26 October 1940

North American Aviation’s prototype fighter, NA-73X, NX19998, at Mines Field, Los Angeles, California. (North American Aviation)

Vance Breese, 1904–1973. (San Diego Air and Space Museum Archive)

26 October 1940: At Mines Field, Los Angeles, California (now, Los Angeles International Airport), free lance test pilot Vance Breese took the prototype North American Aviation NA-73X, civil registration NX19998, on a five-minute first flight. Later in the day, Breese flew the NA-73X another ten minutes. He would make six more test flights between 26 October and 13 November, totaling approximately 3 hours, 30 minutes of flight time.

With Great Britain at war with Nazi Germany, the Royal Air Force was the primary defender of the island nation. Airplane manufacturers were turning out Hawker Hurricanes and Supermarine Spitfires as rapidly as possible, but they were barely keeping up with combat losses. England needed more fighters. They had taken over an order for Curtiss-Wright Hawk 81-A1 fighters which had been built for France, but which had not been shipped by the time France surrendered. The RAF called these fighters the Tomahawk Mark I (P-40 Warhawk in U.S. service).

The British Purchasing Commission asked North American Aviation in Los Angeles, California, to build additional Tomahawks under license from Curtiss-Wright. North American countered with a proposal to design a completely new and superior fighter around the P-40′s Allison V-12 engine, and begin production in no more time than it would take to get a P-40 production line up and running. The Purchasing Commission agreed, and with a letter of understanding, North American began work on the NA-73X on 1 May 1940. They were to produce 320 fighters before 30 September 1941, approximately 50 per month, at a total price of $14,746,964.35.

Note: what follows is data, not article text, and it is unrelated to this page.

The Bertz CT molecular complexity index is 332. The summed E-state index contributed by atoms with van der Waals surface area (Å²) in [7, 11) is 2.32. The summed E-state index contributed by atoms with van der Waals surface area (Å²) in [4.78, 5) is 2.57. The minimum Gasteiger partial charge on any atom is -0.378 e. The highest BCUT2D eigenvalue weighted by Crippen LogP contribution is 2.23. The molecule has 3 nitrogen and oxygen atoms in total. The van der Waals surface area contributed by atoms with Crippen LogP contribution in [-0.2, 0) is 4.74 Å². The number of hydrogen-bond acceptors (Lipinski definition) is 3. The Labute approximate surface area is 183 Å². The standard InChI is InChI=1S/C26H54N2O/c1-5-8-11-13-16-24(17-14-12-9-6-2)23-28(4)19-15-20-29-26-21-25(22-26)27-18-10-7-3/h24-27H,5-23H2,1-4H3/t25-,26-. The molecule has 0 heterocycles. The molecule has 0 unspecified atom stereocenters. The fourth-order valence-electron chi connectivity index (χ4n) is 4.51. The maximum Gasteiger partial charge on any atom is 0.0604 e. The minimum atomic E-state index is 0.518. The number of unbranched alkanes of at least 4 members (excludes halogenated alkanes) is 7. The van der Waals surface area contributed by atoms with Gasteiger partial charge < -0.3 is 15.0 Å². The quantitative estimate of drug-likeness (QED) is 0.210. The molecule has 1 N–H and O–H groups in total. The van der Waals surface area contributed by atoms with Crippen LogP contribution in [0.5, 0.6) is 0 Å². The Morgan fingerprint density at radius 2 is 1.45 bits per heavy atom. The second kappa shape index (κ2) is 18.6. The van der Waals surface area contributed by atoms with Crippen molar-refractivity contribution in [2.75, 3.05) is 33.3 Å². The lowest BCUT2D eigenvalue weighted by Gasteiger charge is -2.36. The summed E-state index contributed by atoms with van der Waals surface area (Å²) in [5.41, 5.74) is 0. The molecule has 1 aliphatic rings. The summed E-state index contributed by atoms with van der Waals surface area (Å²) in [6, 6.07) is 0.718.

Vance Breese in the cockpit of the NA-73X, NX19998, at Mines Field, preparing for a test flight. (North American Aviation)

In a contract amendment dated 9 December 1940, the British Purchasing Commission directed that the NA-73 would be identified by the name, “Mustang”.

The prototype NA-73X was powered by a 1,710-cubic-inch-displacement (28 liter) Allison V-1710-F3R liquid-cooled, supercharged, 60° V-12 engine producing 1,100 horsepower at 2,600 r.p.m., and turning a 10 foot, 6 inch diameter (3.20 meter) three-bladed Curtiss propeller. The prototype was 32 feet, 2–5/8 inches (9.82 meters) long, with a wing span of 37 feet, 5/16 inch (11.37 meters). Empty weight of the prototype was 6,278 pounds (2,847.7 kilograms) and normal takeoff weight was 7,965 pounds (3,612.9 kilograms). Its maximum speed was 382 miles per hour (614.77 kilometers per hour) at 13,700 feet (4,176 meters). The service ceiling was 32,000 feet (9,754 meters). The fuel capacity was 180 gallons (681.37 liters), giving the airplane a range of 750 miles (1,207 kilometers).

Vance Breese in the cockpit of the NA-73X after the first five-minute test flight, 26 October 1940. (North American Aviation)

NX19998 was substantially damaged on 20 November 1940 when North American’s Chief Test Pilot, Paul B. Balfour, unable to make it back to Mines Field after the Allison engine failed, made a forced landing in a plowed field just west of Lincoln Boulevard. The prototype flipped over and landed upside down. Sources differ as to the cause of the engine failure, with some citing carburetor icing and others suggesting that Balfour failed to switch fuel tanks and the engine stopped running due to fuel starvation. Balfour was replaced by Robert C. Chilton and NA-73X was rebuilt.

Robert C. Chilton flying the rebuilt NA-73X on an early familiarization flight. (North American Aviation)

Bob Chilton said that “…NA-73X was a clean-flying aircraft with no bad vices. It was quite pleasant in the air and handled very similar to later production articles.”

There was only one NA-73X prototype. Its status is not known. Chilton recalled, “…NA-73X was just pushed aside after it had ben retired from its last flight. It probably ended up on the company’s junk pile, but I do not recall seeing it there.” The prototype may have been given to a local industrial trade school.

The first production Mustang Mark I, AG346, made its first flight at Mines Field on 23 April 1941. It was shot down over France, 20 August 1944. 320 Mustang Mk.I fighters were built. Two of these were designated XP-51, given U.S. Army Air Corps serial numbers 41-038 and 41-039, and sent to Wright Field for evaluation.

The first production Mustang Mk.I, AG346, flew for the first time 23 April 1941, just 180 days after the first flight of the prototype, NA-73X. This photograph was taken at Speke Aerodrome (now, Liverpool John Lennon Airport), November 1941. This airplane was shot down by anti-aircraft fire near Gace, Fance, 20 August 1944. (Imperial War Museum)

About Bryan Swopes

Bryan R. Swopes grew up in Southern California in the 1950s–60s, near the center of America's aerospace industry. He has had a life-long interest in aviation and space flight. Bryan is a retired commercial helicopter pilot and flight instructor.